Sunday 17 December 2017

Sisters in tears as man gets life for their brother's murder

Lesley Spollen outside court after Criostoir MacCarthaigh was found guilty of the murder of her brother David Whyte Photo: Collins Courts.
Lesley Spollen outside court after Criostoir MacCarthaigh was found guilty of the murder of her brother David Whyte Photo: Collins Courts.
David Whyte who was found stabbed to death in Palmerstown on Friday September 26, 2008.

Anne Sharkey

THE sisters of a murder victim burst into tears after a Dublin man was sentenced to life imprisonment for the fatal stabbing of their brother.

Criostoir MacCarthaigh (36) of An Gleann, Baile Phamar (Palmerstown), had pleaded not guilty to stabbing David Whyte more than 100 times between September 24 and 26, 2008.

The murder trial heard that the accused had stabbed the deceased 'to pieces' in the ruin of an old church. A jury of seven men and four women came to the unanimous guilty verdict at the Central Criminal Court yesterday after three hours of deliberations over two days.

The jury heard that MacCarthaigh had been drinking in a flat in Phibsborough on the night of the killing.

It was the prosecution's case that he had left at around 11pm to go into the city centre when he encountered David Whyte on Ulster Street.

The State contended that MacCarthaigh then attacked Mr Whyte, driving him to Mill Lane in Palmerstown where he stabbed him repeatedly in a church ruin.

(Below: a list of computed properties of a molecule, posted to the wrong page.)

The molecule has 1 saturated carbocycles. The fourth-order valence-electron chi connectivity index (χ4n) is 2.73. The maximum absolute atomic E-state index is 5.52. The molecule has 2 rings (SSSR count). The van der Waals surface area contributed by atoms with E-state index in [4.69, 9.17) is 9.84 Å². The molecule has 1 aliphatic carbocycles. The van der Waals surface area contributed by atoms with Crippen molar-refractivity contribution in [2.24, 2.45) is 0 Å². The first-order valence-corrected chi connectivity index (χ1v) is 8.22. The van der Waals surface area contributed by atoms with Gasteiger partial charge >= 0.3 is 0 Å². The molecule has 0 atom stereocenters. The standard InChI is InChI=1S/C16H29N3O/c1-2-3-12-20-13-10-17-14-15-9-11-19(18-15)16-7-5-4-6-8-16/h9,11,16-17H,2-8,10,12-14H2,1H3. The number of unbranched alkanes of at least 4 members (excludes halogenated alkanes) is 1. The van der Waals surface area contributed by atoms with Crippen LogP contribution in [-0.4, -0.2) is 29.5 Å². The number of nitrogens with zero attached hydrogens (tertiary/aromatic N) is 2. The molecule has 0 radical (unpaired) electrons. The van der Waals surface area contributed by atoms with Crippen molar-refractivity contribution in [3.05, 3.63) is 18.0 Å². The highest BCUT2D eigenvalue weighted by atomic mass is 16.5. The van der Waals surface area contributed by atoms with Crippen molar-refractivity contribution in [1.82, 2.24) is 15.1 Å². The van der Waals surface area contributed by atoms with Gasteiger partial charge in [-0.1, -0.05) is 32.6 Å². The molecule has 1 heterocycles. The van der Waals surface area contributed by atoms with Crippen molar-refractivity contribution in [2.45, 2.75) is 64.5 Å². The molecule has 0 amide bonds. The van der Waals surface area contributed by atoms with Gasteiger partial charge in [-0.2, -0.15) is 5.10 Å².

Mr Whyte's two sisters, Lesley and Paula, were emotional following the delivery of the verdict.

Mr Whyte was described as a 'gentle giant' in a victim-impact statement read to the court by his brother-in-law, Jonathan Spollen.

"David was a happy-go-lucky, gentle giant who never harmed a soul in his life," said Mr Spollen. "Unfortunately, our Davey found himself in the wrong place at the wrong time after a night out socialising with his friends. It could have been anybody's son, brother or friend that found themselves in this horrendous situation."

Speaking outside the court, Mr Spollen added that he had nothing to say about MacCarthaigh.

"There is no motive -- it was an absolute attack on an innocent man who found himself in the wrong place at the wrong time.

"He was walking home from the pub, he was attacked, he was stabbed to death, he was left on his own in a strange place and nobody knew where he was or what was wrong. We didn't know he was even missing when this all occurred. He was an absolutely innocent man.

"I have nothing to say about him (Criostoir MacCarthaigh). We got the verdict that we believe is the right verdict."

Irish Independent

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